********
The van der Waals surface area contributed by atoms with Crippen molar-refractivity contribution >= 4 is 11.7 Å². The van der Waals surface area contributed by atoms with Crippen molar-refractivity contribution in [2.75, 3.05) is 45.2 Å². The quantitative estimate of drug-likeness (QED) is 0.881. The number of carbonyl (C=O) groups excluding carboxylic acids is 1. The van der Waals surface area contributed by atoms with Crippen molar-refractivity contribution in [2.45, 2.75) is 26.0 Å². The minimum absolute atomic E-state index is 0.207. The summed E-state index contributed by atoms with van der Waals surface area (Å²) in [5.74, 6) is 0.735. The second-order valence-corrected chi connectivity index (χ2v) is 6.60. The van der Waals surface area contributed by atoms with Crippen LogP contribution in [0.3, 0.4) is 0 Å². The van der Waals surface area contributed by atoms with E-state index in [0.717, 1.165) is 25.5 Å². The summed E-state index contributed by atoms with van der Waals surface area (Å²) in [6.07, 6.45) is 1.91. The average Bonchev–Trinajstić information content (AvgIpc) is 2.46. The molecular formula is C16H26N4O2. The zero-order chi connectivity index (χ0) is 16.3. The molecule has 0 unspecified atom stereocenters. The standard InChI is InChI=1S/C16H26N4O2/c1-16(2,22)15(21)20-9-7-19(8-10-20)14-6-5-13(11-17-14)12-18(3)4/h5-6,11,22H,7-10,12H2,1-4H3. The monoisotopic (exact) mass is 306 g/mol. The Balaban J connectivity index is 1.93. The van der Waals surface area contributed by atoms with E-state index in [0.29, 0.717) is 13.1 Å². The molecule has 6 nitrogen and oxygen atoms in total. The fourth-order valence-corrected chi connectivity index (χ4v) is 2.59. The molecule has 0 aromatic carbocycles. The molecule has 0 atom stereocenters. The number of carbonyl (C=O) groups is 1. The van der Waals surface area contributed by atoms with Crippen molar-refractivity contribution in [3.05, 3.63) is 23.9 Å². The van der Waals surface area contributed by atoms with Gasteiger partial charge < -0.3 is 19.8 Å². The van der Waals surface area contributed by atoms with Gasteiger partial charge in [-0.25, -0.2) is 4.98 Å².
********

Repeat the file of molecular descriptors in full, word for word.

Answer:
The van der Waals surface area contributed by atoms with Crippen molar-refractivity contribution >= 4 is 11.7 Å². The van der Waals surface area contributed by atoms with Crippen molar-refractivity contribution in [2.75, 3.05) is 45.2 Å². The quantitative estimate of drug-likeness (QED) is 0.881. The number of carbonyl (C=O) groups excluding carboxylic acids is 1. The van der Waals surface area contributed by atoms with Crippen molar-refractivity contribution in [2.45, 2.75) is 26.0 Å². The minimum absolute atomic E-state index is 0.207. The summed E-state index contributed by atoms with van der Waals surface area (Å²) in [5.74, 6) is 0.735. The second-order valence-corrected chi connectivity index (χ2v) is 6.60. The van der Waals surface area contributed by atoms with Crippen LogP contribution in [0.3, 0.4) is 0 Å². The van der Waals surface area contributed by atoms with E-state index in [0.717, 1.165) is 25.5 Å². The summed E-state index contributed by atoms with van der Waals surface area (Å²) in [6.07, 6.45) is 1.91. The average Bonchev–Trinajstić information content (AvgIpc) is 2.46. The molecular formula is C16H26N4O2. The zero-order chi connectivity index (χ0) is 16.3. The molecule has 0 unspecified atom stereocenters. The standard InChI is InChI=1S/C16H26N4O2/c1-16(2,22)15(21)20-9-7-19(8-10-20)14-6-5-13(11-17-14)12-18(3)4/h5-6,11,22H,7-10,12H2,1-4H3. The monoisotopic (exact) mass is 306 g/mol. The Balaban J connectivity index is 1.93. The van der Waals surface area contributed by atoms with E-state index in [0.29, 0.717) is 13.1 Å². The molecule has 6 nitrogen and oxygen atoms in total. The fourth-order valence-corrected chi connectivity index (χ4v) is 2.59. The molecule has 0 aromatic carbocycles. The molecule has 0 atom stereocenters. The number of carbonyl (C=O) groups is 1. The van der Waals surface area contributed by atoms with Crippen molar-refractivity contribution in [3.05, 3.63) is 23.9 Å². The van der Waals surface area contributed by atoms with Gasteiger partial charge < -0.3 is 19.8 Å². The van der Waals surface area contributed by atoms with Gasteiger partial charge in [-0.25, -0.2) is 4.98 Å².